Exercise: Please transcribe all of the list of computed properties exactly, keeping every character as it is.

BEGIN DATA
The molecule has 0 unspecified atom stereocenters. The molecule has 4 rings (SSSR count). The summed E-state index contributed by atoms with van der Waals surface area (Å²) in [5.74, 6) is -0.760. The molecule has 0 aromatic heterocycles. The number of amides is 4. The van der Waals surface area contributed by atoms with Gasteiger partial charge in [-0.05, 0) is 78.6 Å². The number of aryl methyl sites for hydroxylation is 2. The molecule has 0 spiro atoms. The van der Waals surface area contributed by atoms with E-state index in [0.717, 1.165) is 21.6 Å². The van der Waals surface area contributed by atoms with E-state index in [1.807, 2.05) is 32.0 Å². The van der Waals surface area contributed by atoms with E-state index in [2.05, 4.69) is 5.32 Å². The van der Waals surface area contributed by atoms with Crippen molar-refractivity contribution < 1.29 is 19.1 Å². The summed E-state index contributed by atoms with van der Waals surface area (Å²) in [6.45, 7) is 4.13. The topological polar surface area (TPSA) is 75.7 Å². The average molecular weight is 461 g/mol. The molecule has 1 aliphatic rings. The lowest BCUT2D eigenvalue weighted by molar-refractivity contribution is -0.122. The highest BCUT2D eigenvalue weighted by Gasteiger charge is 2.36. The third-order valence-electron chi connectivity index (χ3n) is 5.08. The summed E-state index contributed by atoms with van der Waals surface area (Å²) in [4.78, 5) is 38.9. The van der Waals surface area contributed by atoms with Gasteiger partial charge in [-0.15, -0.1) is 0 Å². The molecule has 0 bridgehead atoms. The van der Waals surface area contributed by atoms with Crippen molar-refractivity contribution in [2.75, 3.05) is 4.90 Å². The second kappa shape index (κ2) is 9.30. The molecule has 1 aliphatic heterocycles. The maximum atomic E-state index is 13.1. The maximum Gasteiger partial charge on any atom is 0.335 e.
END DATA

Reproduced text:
The molecule has 0 unspecified atom stereocenters. The molecule has 4 rings (SSSR count). The summed E-state index contributed by atoms with van der Waals surface area (Å²) in [5.74, 6) is -0.760. The molecule has 0 aromatic heterocycles. The number of amides is 4. The van der Waals surface area contributed by atoms with Gasteiger partial charge in [-0.05, 0) is 78.6 Å². The number of aryl methyl sites for hydroxylation is 2. The molecule has 0 spiro atoms. The van der Waals surface area contributed by atoms with E-state index in [0.717, 1.165) is 21.6 Å². The van der Waals surface area contributed by atoms with E-state index in [1.807, 2.05) is 32.0 Å². The van der Waals surface area contributed by atoms with E-state index in [2.05, 4.69) is 5.32 Å². The van der Waals surface area contributed by atoms with Crippen molar-refractivity contribution < 1.29 is 19.1 Å². The summed E-state index contributed by atoms with van der Waals surface area (Å²) in [6.45, 7) is 4.13. The topological polar surface area (TPSA) is 75.7 Å². The average molecular weight is 461 g/mol. The molecule has 1 aliphatic rings. The lowest BCUT2D eigenvalue weighted by molar-refractivity contribution is -0.122. The highest BCUT2D eigenvalue weighted by Gasteiger charge is 2.36. The third-order valence-electron chi connectivity index (χ3n) is 5.08. The summed E-state index contributed by atoms with van der Waals surface area (Å²) in [4.78, 5) is 38.9. The van der Waals surface area contributed by atoms with Gasteiger partial charge in [-0.15, -0.1) is 0 Å². The molecule has 0 bridgehead atoms. The van der Waals surface area contributed by atoms with Crippen molar-refractivity contribution in [2.75, 3.05) is 4.90 Å². The second kappa shape index (κ2) is 9.30. The molecule has 1 aliphatic heterocycles. The maximum atomic E-state index is 13.1. The maximum Gasteiger partial charge on any atom is 0.335 e.